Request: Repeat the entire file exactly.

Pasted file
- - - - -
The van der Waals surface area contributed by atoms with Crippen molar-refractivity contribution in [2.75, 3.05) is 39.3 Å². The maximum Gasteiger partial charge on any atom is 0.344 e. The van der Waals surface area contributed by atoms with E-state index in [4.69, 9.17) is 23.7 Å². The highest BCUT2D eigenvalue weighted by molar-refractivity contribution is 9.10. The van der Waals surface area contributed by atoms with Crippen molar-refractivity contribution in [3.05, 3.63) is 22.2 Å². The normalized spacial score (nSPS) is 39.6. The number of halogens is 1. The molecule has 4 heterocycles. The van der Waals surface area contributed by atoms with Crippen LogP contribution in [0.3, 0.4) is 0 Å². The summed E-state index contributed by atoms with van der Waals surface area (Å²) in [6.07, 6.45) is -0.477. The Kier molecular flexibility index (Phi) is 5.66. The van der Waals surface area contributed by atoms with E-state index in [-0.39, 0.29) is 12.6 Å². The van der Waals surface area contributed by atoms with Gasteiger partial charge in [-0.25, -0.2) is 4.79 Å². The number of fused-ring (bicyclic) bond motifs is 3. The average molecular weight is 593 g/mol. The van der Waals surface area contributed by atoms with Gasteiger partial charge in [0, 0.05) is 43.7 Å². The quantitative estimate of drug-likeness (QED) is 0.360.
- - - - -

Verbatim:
The van der Waals surface area contributed by atoms with Crippen molar-refractivity contribution in [2.75, 3.05) is 39.3 Å². The maximum Gasteiger partial charge on any atom is 0.344 e. The van der Waals surface area contributed by atoms with E-state index in [4.69, 9.17) is 23.7 Å². The highest BCUT2D eigenvalue weighted by molar-refractivity contribution is 9.10. The van der Waals surface area contributed by atoms with Crippen molar-refractivity contribution in [3.05, 3.63) is 22.2 Å². The normalized spacial score (nSPS) is 39.6. The number of halogens is 1. The molecule has 4 heterocycles. The van der Waals surface area contributed by atoms with Crippen LogP contribution in [0.3, 0.4) is 0 Å². The summed E-state index contributed by atoms with van der Waals surface area (Å²) in [6.07, 6.45) is -0.477. The Kier molecular flexibility index (Phi) is 5.66. The van der Waals surface area contributed by atoms with E-state index in [-0.39, 0.29) is 12.6 Å². The van der Waals surface area contributed by atoms with Gasteiger partial charge in [-0.25, -0.2) is 4.79 Å². The number of fused-ring (bicyclic) bond motifs is 3. The average molecular weight is 593 g/mol. The van der Waals surface area contributed by atoms with Gasteiger partial charge in [0, 0.05) is 43.7 Å². The quantitative estimate of drug-likeness (QED) is 0.360.